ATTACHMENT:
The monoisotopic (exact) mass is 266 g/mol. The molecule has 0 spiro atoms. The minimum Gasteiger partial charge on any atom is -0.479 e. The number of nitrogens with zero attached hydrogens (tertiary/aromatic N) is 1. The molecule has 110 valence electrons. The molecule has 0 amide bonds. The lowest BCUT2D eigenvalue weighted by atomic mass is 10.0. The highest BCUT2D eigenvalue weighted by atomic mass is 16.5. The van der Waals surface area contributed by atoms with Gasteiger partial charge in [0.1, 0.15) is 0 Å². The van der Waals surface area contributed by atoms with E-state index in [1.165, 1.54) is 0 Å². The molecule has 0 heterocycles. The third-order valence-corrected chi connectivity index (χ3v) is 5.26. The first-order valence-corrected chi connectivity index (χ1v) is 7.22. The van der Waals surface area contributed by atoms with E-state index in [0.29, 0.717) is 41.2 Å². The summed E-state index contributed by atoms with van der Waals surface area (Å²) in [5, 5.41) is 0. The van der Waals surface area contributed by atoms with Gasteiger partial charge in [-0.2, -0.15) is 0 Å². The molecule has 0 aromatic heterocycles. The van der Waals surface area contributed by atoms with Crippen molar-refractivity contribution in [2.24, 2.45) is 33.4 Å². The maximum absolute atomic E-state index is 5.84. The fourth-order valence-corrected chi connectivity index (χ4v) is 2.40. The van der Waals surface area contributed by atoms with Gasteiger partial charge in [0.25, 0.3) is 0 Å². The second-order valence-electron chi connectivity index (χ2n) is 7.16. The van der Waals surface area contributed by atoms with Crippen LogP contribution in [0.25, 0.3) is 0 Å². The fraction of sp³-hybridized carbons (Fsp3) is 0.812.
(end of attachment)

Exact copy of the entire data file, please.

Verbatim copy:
The monoisotopic (exact) mass is 266 g/mol. The molecule has 0 spiro atoms. The minimum Gasteiger partial charge on any atom is -0.479 e. The number of nitrogens with zero attached hydrogens (tertiary/aromatic N) is 1. The molecule has 110 valence electrons. The molecule has 0 amide bonds. The lowest BCUT2D eigenvalue weighted by atomic mass is 10.0. The highest BCUT2D eigenvalue weighted by atomic mass is 16.5. The van der Waals surface area contributed by atoms with Gasteiger partial charge in [0.1, 0.15) is 0 Å². The van der Waals surface area contributed by atoms with E-state index in [1.165, 1.54) is 0 Å². The molecule has 0 heterocycles. The third-order valence-corrected chi connectivity index (χ3v) is 5.26. The first-order valence-corrected chi connectivity index (χ1v) is 7.22. The van der Waals surface area contributed by atoms with E-state index in [0.29, 0.717) is 41.2 Å². The summed E-state index contributed by atoms with van der Waals surface area (Å²) in [5, 5.41) is 0. The van der Waals surface area contributed by atoms with Gasteiger partial charge in [-0.2, -0.15) is 0 Å². The molecule has 0 aromatic heterocycles. The van der Waals surface area contributed by atoms with Crippen molar-refractivity contribution in [2.24, 2.45) is 33.4 Å². The maximum absolute atomic E-state index is 5.84. The fourth-order valence-corrected chi connectivity index (χ4v) is 2.40. The van der Waals surface area contributed by atoms with Gasteiger partial charge in [0.25, 0.3) is 0 Å². The second-order valence-electron chi connectivity index (χ2n) is 7.16. The van der Waals surface area contributed by atoms with Crippen LogP contribution in [0.25, 0.3) is 0 Å². The fraction of sp³-hybridized carbons (Fsp3) is 0.812.